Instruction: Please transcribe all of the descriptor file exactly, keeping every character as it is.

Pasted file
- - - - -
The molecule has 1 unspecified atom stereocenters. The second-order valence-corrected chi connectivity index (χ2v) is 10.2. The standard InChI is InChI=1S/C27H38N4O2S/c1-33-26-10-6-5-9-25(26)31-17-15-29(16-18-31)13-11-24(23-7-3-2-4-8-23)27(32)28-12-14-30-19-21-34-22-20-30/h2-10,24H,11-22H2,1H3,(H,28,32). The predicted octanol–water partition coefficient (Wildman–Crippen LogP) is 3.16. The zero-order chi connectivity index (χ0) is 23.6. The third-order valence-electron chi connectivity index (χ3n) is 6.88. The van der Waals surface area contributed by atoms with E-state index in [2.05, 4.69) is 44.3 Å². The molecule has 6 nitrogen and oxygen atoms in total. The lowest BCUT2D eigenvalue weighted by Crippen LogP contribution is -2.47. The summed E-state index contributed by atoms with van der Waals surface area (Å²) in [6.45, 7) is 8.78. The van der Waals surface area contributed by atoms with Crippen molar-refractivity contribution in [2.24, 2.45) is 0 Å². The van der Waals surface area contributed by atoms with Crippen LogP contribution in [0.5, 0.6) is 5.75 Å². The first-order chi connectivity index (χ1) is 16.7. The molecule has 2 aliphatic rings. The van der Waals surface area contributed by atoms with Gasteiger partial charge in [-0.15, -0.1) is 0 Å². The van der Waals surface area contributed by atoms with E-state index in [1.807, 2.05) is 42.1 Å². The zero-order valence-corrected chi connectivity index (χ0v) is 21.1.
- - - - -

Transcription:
The molecule has 1 unspecified atom stereocenters. The second-order valence-corrected chi connectivity index (χ2v) is 10.2. The standard InChI is InChI=1S/C27H38N4O2S/c1-33-26-10-6-5-9-25(26)31-17-15-29(16-18-31)13-11-24(23-7-3-2-4-8-23)27(32)28-12-14-30-19-21-34-22-20-30/h2-10,24H,11-22H2,1H3,(H,28,32). The predicted octanol–water partition coefficient (Wildman–Crippen LogP) is 3.16. The zero-order chi connectivity index (χ0) is 23.6. The third-order valence-electron chi connectivity index (χ3n) is 6.88. The van der Waals surface area contributed by atoms with E-state index in [2.05, 4.69) is 44.3 Å². The molecule has 6 nitrogen and oxygen atoms in total. The lowest BCUT2D eigenvalue weighted by Crippen LogP contribution is -2.47. The summed E-state index contributed by atoms with van der Waals surface area (Å²) in [6.45, 7) is 8.78. The van der Waals surface area contributed by atoms with Crippen molar-refractivity contribution in [2.24, 2.45) is 0 Å². The van der Waals surface area contributed by atoms with Crippen LogP contribution in [0.5, 0.6) is 5.75 Å². The first-order chi connectivity index (χ1) is 16.7. The molecule has 2 aliphatic rings. The van der Waals surface area contributed by atoms with Gasteiger partial charge in [-0.15, -0.1) is 0 Å². The van der Waals surface area contributed by atoms with E-state index in [1.807, 2.05) is 42.1 Å². The zero-order valence-corrected chi connectivity index (χ0v) is 21.1.